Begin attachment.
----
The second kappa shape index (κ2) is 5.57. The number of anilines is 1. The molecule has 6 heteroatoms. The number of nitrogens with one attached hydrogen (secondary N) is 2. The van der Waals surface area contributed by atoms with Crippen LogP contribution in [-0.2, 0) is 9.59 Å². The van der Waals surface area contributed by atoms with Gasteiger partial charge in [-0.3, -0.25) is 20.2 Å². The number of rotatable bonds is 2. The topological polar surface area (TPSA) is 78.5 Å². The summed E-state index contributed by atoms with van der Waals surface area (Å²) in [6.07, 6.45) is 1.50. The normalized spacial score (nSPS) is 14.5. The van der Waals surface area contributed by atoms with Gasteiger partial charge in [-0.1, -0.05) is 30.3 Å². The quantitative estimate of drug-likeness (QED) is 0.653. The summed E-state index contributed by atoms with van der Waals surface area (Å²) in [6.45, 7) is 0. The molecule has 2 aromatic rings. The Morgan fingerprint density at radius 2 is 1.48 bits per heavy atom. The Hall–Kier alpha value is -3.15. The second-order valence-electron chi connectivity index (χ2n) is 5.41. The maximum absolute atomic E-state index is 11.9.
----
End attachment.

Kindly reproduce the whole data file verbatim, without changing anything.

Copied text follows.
The second kappa shape index (κ2) is 5.57. The number of anilines is 1. The molecule has 6 heteroatoms. The number of nitrogens with one attached hydrogen (secondary N) is 2. The van der Waals surface area contributed by atoms with Crippen LogP contribution in [-0.2, 0) is 9.59 Å². The van der Waals surface area contributed by atoms with Gasteiger partial charge in [-0.3, -0.25) is 20.2 Å². The number of rotatable bonds is 2. The topological polar surface area (TPSA) is 78.5 Å². The summed E-state index contributed by atoms with van der Waals surface area (Å²) in [6.07, 6.45) is 1.50. The normalized spacial score (nSPS) is 14.5. The van der Waals surface area contributed by atoms with Gasteiger partial charge in [-0.1, -0.05) is 30.3 Å². The quantitative estimate of drug-likeness (QED) is 0.653. The summed E-state index contributed by atoms with van der Waals surface area (Å²) in [6.45, 7) is 0. The molecule has 2 aromatic rings. The Morgan fingerprint density at radius 2 is 1.48 bits per heavy atom. The Hall–Kier alpha value is -3.15. The second-order valence-electron chi connectivity index (χ2n) is 5.41. The maximum absolute atomic E-state index is 11.9.